Matt Horner (left) = ranking officer with tactical pragmatism, assists Raynor onboard the Hyperion. Also an incredibly boring character that most players just want him to die.
Kaidan Alenko (right, from Mass Effect) = ranking officer with tactical pragmatism, assists Shepard onboard the Normandy. Also an incredibly boring character that most players choose him to die.
Shani (Witcher) = hot, idealistic, and moralistic female nurse who is attracted to the male protagonist. See what I mean? The human characters in the Wings campaign are so uninspiring and uninteresting that you never get the chance to empathize with them. Valerian, the only potential lifesaver, appears far too late in the campaign to leave any sort of lasting impression. Nova — an awesome female badass — only appears for one mission (and THAT’S assuming that you chose the path to help her out), then vanishes from the story after that. I think the fundamental problem with Wings’ story is due the non-linear structure of the campaign, where you are able to choose the order of your missions. Whoever said that linearity is bad for storytelling needs to be shot in the head and dumped into a river. Tell me, what is wrong with surrendering yourself to a linear narrative, if at the end of the day it allows the storyteller to create a carefully crafted story that is good? Interactivity is overrated. The individual missions themselves feel boring at times, especially the early ones from mission 1 to mission 8. Remember the original StarCraft Terran campaign? By mission 2, you’re already building marines and firebats to fight off zerg. By mission 5, you’re learning how to use cloaked ghosts, cloaked wraiths, and dropships. It’s a carefully planned progression, where the campaign’s difficulty is ramped up for each mission as you gain access to new units. Wings is just incredibly draggy. I think Blizzard could be trying to cater to the non-RTS gamers and non-StarCraft players, by spoon-feeding and babysitting them all the way through the campaign. This is fine and dandy for attracting virgins to the series, but for the rest of us RTS veterans who grew up playing Brood War, Frozen Throne, and Dawn of War, it’s a purely unsatisfying single-player experience that never dares to shift itself to a higher gear. Blizzard are also incredibly obsessed with throwing in easter eggs and parodies every step of the way in Wings. I have nothing against easter eggs. Done correctly, they can add an entertaining burst of flavour to an otherwise “serious” narrative like the StarCraft universe. However, SC is a totally different cake altogether from a game like say, Duke Nukem 3D — a game which does not take itself seriously from the start and instead thrives on parody. Diablo? Okay, haha. Optimus Prime? Errm… okay. Tauren Space Marine? Fine. By the time I got to the Voltron and Metroid references I was already sick and tired. Once or twice is enough, Blizzard. Don’t overdo it. Of course, everything I’ve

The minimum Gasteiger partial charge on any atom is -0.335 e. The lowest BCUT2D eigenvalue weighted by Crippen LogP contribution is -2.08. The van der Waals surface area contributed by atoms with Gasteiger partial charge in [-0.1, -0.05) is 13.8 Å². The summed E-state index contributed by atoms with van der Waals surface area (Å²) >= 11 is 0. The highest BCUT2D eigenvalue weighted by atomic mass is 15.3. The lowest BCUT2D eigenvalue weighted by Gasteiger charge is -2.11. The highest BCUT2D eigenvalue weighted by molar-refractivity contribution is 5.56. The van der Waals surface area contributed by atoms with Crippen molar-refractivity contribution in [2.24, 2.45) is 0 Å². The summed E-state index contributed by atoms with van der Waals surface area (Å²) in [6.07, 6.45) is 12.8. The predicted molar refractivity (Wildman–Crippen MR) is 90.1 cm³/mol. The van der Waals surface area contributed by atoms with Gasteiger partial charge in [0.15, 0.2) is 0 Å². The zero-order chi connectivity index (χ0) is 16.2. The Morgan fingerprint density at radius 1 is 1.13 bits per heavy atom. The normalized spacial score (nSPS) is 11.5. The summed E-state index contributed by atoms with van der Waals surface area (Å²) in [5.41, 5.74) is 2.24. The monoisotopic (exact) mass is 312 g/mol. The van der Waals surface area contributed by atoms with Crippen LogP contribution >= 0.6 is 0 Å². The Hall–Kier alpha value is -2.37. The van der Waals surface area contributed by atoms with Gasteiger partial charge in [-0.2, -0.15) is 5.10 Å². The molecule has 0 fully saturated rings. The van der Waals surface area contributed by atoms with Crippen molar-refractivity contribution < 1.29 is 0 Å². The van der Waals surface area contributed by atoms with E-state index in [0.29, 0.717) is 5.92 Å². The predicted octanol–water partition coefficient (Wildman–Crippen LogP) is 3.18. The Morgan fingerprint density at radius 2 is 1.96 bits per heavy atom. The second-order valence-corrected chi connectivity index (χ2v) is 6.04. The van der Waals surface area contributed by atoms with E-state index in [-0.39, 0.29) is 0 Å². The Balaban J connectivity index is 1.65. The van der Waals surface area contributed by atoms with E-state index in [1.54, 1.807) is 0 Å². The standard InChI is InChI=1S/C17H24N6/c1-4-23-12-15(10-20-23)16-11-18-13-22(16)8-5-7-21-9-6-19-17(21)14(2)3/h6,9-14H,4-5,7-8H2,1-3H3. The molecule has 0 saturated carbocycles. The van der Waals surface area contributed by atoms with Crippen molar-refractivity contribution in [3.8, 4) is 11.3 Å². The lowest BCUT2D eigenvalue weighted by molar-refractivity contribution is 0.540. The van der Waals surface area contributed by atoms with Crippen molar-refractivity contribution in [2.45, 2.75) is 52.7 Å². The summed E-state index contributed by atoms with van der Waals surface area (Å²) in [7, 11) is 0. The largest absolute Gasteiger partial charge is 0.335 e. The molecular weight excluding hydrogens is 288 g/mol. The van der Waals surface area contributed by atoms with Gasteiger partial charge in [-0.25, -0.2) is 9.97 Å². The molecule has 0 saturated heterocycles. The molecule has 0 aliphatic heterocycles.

just typed out above applies only to single-player. I’m pretty sure that SCII’s multiplayer will go on to become a huge online game and e-sports hit. But for a series that once prided itself on storytelling and lore, I’m very worried for Heart of the Swarm and Legacy of the Void. Well done Blizzard/Kindrigan, for screwing things up yet again, the same way you royally messed up WoW’s story.